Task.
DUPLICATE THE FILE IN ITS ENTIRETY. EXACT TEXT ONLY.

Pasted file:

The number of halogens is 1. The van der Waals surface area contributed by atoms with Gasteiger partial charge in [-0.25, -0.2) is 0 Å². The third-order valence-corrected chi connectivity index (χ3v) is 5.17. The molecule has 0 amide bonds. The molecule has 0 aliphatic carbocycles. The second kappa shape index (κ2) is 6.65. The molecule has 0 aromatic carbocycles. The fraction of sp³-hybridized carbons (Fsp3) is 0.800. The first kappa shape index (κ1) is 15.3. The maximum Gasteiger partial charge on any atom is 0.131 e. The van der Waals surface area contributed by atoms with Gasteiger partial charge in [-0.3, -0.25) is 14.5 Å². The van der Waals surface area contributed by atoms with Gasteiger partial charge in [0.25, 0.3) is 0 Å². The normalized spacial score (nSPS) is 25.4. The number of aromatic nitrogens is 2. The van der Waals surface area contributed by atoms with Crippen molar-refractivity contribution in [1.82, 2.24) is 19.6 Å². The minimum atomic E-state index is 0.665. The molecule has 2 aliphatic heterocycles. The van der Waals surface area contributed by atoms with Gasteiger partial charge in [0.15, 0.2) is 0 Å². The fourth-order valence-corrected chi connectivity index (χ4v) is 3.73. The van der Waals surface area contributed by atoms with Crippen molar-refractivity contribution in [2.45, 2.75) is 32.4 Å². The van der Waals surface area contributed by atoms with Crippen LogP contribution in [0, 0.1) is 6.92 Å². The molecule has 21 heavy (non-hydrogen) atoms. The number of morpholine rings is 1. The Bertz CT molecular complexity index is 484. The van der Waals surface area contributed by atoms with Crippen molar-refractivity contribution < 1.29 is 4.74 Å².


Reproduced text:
The number of halogens is 1. The van der Waals surface area contributed by atoms with Gasteiger partial charge in [-0.25, -0.2) is 0 Å². The third-order valence-corrected chi connectivity index (χ3v) is 5.17. The molecule has 0 amide bonds. The molecule has 0 aliphatic carbocycles. The second kappa shape index (κ2) is 6.65. The molecule has 0 aromatic carbocycles. The fraction of sp³-hybridized carbons (Fsp3) is 0.800. The first kappa shape index (κ1) is 15.3. The maximum Gasteiger partial charge on any atom is 0.131 e. The van der Waals surface area contributed by atoms with Gasteiger partial charge in [-0.3, -0.25) is 14.5 Å². The van der Waals surface area contributed by atoms with Gasteiger partial charge in [0.25, 0.3) is 0 Å². The normalized spacial score (nSPS) is 25.4. The number of aromatic nitrogens is 2. The van der Waals surface area contributed by atoms with Crippen molar-refractivity contribution in [1.82, 2.24) is 19.6 Å². The minimum atomic E-state index is 0.665. The molecule has 2 aliphatic heterocycles. The van der Waals surface area contributed by atoms with Gasteiger partial charge in [0.15, 0.2) is 0 Å². The fourth-order valence-corrected chi connectivity index (χ4v) is 3.73. The van der Waals surface area contributed by atoms with Crippen molar-refractivity contribution in [2.45, 2.75) is 32.4 Å². The van der Waals surface area contributed by atoms with Crippen LogP contribution in [0, 0.1) is 6.92 Å². The molecule has 21 heavy (non-hydrogen) atoms. The number of morpholine rings is 1. The Bertz CT molecular complexity index is 484. The van der Waals surface area contributed by atoms with Crippen molar-refractivity contribution < 1.29 is 4.74 Å².